Since Apple Music was launched, people have been saying that Apple Music should have a free tier like Spotify. Michael Simon, writing on Macworld, wrote the following recently:
And if you break it down further, Spotify is eclipsing Apple Music. When Apple Music launched in June 2015, Spotify had just passed 20 million subscribers. That means it’s gained some 50 million users in the same span that Apple Music has gained just 36 million. You don’t need to be an analyst to see which number is bigger. In the face of strong competition from the largest company in the world, Spotify has nearly quadrupled its subscriber base, all without a single piece of dedicated hardware.
The reason is its free tier. Unless you’re counting the three-month trial period, Apple doesn’t offer a non-paid level of Apple Music, but its gains in the U.S. only make me wonder why it doesn’t. Along with 70 million paid subscribers, Spotify has more than 140 million active users who listen to its service with ads between tracks. Those are all potential paid customers, and I’m willing to bet that a large portion of Spotify’s 70 million paid subscribers started out on the free tier.
Nope. You just don’t get it.
The reason Apple Music is going to be successful is because it doesn’t have a free tier. People who want free have options: Spotify with ads, or YouTube, or a couple of other services.
As I’ve written many times, Apple doesn’t need to make a profit on Apple Music. They make a boatload of money on iPhones and other hardware; Apple Music is, to them, an extra. If they attract users to the Apple ecosystem, that’s fine. They have enough potential users that they can play the long game and not devalue music by having a free tier.
In addition, with a free tier, Apple would have the problem of ads. Given Apple’s careful attention to its image, they would not want to have to spend the time to vet ads so they fit well with the way they want Apple Music to be. And they certainly don’t want to spend time and money trying to convert free users to paid users.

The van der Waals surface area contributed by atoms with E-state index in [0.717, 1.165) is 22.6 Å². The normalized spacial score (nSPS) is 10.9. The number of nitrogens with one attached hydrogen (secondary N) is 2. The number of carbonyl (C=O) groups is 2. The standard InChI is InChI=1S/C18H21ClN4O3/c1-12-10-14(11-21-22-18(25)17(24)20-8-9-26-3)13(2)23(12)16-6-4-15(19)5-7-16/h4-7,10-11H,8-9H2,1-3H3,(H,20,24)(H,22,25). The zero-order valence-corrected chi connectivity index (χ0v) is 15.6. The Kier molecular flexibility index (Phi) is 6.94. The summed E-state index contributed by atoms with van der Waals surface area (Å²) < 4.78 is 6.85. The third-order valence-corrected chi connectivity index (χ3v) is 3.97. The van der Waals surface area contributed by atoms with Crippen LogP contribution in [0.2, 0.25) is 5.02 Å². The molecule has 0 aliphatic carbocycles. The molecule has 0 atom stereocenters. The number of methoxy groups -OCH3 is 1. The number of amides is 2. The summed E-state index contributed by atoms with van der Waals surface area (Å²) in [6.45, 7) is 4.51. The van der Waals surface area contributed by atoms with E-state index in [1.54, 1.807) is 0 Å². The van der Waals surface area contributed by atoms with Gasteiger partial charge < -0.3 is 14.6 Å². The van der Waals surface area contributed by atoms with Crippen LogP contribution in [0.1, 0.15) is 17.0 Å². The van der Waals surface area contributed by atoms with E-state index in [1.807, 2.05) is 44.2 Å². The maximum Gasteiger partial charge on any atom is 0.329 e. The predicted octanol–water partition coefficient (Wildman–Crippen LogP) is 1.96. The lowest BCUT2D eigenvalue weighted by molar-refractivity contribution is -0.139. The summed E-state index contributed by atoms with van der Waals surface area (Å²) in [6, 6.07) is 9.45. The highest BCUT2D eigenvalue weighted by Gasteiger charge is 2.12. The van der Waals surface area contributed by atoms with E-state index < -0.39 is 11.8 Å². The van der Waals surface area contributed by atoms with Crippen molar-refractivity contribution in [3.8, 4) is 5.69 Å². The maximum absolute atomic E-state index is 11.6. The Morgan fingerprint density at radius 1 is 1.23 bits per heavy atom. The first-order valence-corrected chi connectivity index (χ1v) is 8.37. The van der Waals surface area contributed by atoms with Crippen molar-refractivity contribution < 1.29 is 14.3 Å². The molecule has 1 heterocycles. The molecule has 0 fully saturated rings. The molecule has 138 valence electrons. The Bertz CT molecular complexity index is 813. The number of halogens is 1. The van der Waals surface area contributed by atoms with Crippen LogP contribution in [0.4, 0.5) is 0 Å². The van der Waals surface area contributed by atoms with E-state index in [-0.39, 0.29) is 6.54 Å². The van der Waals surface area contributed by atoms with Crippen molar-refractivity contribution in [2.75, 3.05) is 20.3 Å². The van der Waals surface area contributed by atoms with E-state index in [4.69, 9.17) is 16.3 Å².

As Jimmy Iovine said last year: “The fact is that ‘free’ in music streaming is so technically good and ubiquitous that it’s stunting the growth of paid streaming. […] Artists are getting screwed. Period. I don’t see how anybody stands behind it. It’s all of our responsibility to change it.”
As I wrote yesterday, the long game that Apple is playing is around a combination of music and video. Whether their video offering will be part of Apple Music or not isn’t clear yet, but it’s obvious that Apple is preparing a serious video service, that may or may not compete with the likes of Netflix. There’s much buzz about Apple commissioning original content, but not much about whether some or all of the iTunes Store video catalog will also be available to stream.
Look at Spotify’s revenue for the first half of 2017: $2.2 billion, which puts them on track to record about $5 billion in sales for the year.
Now look at Apple’s quarterly revenue for the holiday quarter 2017: $37 billion for the iPhone; more than $6 billion for the Mac; $8.5 billion for services (which includes the iTunes Store, App Store, Apple Music, iCloud, and more). Are they really worried about Spotify?
No, Apple doesn’t want those freeloaders; it doesn’t need them. Apple wants paying customers. They want customers who will pay them for both music and video, and Spotify only has music.